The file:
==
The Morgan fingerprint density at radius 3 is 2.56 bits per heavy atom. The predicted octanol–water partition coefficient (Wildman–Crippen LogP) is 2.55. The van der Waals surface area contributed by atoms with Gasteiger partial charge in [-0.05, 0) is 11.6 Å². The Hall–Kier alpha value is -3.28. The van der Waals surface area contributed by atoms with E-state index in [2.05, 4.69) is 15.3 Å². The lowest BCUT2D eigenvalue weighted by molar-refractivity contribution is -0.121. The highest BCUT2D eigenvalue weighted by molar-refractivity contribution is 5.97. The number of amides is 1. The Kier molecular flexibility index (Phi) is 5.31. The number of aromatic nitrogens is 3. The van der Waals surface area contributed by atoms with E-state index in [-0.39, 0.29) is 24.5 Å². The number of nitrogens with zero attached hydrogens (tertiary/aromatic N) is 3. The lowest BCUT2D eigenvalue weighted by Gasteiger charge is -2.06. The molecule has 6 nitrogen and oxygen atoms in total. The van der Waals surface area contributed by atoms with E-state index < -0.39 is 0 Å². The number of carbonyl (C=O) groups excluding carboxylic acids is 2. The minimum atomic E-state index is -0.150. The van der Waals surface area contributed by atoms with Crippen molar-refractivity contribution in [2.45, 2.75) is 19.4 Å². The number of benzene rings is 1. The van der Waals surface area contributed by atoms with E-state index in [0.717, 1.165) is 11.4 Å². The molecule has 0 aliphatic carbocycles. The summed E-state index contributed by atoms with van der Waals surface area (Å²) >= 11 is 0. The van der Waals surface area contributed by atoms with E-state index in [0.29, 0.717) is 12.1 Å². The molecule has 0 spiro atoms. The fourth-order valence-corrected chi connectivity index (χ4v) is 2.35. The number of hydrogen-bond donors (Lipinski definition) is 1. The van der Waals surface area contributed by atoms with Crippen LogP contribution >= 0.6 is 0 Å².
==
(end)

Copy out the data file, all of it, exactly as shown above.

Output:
The Morgan fingerprint density at radius 3 is 2.56 bits per heavy atom. The predicted octanol–water partition coefficient (Wildman–Crippen LogP) is 2.55. The van der Waals surface area contributed by atoms with Gasteiger partial charge in [-0.05, 0) is 11.6 Å². The Hall–Kier alpha value is -3.28. The van der Waals surface area contributed by atoms with E-state index in [2.05, 4.69) is 15.3 Å². The lowest BCUT2D eigenvalue weighted by molar-refractivity contribution is -0.121. The highest BCUT2D eigenvalue weighted by molar-refractivity contribution is 5.97. The number of amides is 1. The Kier molecular flexibility index (Phi) is 5.31. The number of aromatic nitrogens is 3. The van der Waals surface area contributed by atoms with E-state index in [-0.39, 0.29) is 24.5 Å². The number of nitrogens with zero attached hydrogens (tertiary/aromatic N) is 3. The lowest BCUT2D eigenvalue weighted by Gasteiger charge is -2.06. The molecule has 6 nitrogen and oxygen atoms in total. The van der Waals surface area contributed by atoms with E-state index < -0.39 is 0 Å². The number of carbonyl (C=O) groups excluding carboxylic acids is 2. The minimum atomic E-state index is -0.150. The van der Waals surface area contributed by atoms with Crippen molar-refractivity contribution in [2.45, 2.75) is 19.4 Å². The number of benzene rings is 1. The van der Waals surface area contributed by atoms with E-state index in [0.717, 1.165) is 11.4 Å². The molecule has 0 aliphatic carbocycles. The summed E-state index contributed by atoms with van der Waals surface area (Å²) >= 11 is 0. The van der Waals surface area contributed by atoms with E-state index in [0.29, 0.717) is 12.1 Å². The molecule has 0 spiro atoms. The fourth-order valence-corrected chi connectivity index (χ4v) is 2.35. The number of hydrogen-bond donors (Lipinski definition) is 1. The van der Waals surface area contributed by atoms with Crippen LogP contribution >= 0.6 is 0 Å².